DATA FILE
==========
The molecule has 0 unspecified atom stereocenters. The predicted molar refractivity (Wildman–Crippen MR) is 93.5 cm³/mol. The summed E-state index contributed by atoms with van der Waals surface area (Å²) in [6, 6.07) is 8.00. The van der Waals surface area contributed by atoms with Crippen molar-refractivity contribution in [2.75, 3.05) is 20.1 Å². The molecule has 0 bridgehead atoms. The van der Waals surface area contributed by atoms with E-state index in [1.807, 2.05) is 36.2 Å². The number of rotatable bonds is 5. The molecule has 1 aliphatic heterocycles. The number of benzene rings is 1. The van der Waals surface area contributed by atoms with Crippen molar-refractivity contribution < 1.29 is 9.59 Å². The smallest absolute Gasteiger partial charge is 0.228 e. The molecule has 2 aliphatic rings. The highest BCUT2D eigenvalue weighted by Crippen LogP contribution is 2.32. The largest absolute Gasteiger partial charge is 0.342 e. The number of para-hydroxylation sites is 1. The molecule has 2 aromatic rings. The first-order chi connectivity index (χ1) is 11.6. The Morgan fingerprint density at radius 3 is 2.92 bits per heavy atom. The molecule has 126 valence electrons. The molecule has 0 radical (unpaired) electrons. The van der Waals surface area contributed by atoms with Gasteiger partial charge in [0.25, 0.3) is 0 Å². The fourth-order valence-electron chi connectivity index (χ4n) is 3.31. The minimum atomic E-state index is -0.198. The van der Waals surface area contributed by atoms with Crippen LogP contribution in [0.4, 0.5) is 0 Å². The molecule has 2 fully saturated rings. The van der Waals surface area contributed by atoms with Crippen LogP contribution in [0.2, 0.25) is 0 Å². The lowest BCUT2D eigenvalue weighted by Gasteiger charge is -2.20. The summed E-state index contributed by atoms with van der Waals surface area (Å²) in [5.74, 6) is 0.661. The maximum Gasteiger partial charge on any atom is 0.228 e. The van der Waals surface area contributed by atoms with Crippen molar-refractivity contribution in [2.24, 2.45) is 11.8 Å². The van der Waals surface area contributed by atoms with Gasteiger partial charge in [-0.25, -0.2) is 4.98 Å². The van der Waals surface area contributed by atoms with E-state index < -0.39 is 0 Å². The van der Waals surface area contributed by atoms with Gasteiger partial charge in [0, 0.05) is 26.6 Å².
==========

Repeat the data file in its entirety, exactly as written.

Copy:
The molecule has 0 unspecified atom stereocenters. The predicted molar refractivity (Wildman–Crippen MR) is 93.5 cm³/mol. The summed E-state index contributed by atoms with van der Waals surface area (Å²) in [6, 6.07) is 8.00. The van der Waals surface area contributed by atoms with Crippen molar-refractivity contribution in [2.75, 3.05) is 20.1 Å². The molecule has 0 bridgehead atoms. The van der Waals surface area contributed by atoms with E-state index in [1.807, 2.05) is 36.2 Å². The number of rotatable bonds is 5. The molecule has 1 aliphatic heterocycles. The number of benzene rings is 1. The van der Waals surface area contributed by atoms with Crippen molar-refractivity contribution < 1.29 is 9.59 Å². The smallest absolute Gasteiger partial charge is 0.228 e. The molecule has 2 aliphatic rings. The highest BCUT2D eigenvalue weighted by Crippen LogP contribution is 2.32. The largest absolute Gasteiger partial charge is 0.342 e. The number of para-hydroxylation sites is 1. The molecule has 2 aromatic rings. The first-order chi connectivity index (χ1) is 11.6. The Morgan fingerprint density at radius 3 is 2.92 bits per heavy atom. The molecule has 126 valence electrons. The molecule has 0 radical (unpaired) electrons. The van der Waals surface area contributed by atoms with Gasteiger partial charge in [0.25, 0.3) is 0 Å². The fourth-order valence-electron chi connectivity index (χ4n) is 3.31. The minimum atomic E-state index is -0.198. The van der Waals surface area contributed by atoms with Crippen LogP contribution in [0.4, 0.5) is 0 Å². The molecule has 2 fully saturated rings. The van der Waals surface area contributed by atoms with Crippen LogP contribution in [0.2, 0.25) is 0 Å². The lowest BCUT2D eigenvalue weighted by Gasteiger charge is -2.20. The summed E-state index contributed by atoms with van der Waals surface area (Å²) in [5.74, 6) is 0.661. The maximum Gasteiger partial charge on any atom is 0.228 e. The van der Waals surface area contributed by atoms with Crippen molar-refractivity contribution in [2.24, 2.45) is 11.8 Å². The van der Waals surface area contributed by atoms with Gasteiger partial charge in [-0.25, -0.2) is 4.98 Å². The van der Waals surface area contributed by atoms with E-state index < -0.39 is 0 Å². The van der Waals surface area contributed by atoms with Gasteiger partial charge in [0, 0.05) is 26.6 Å².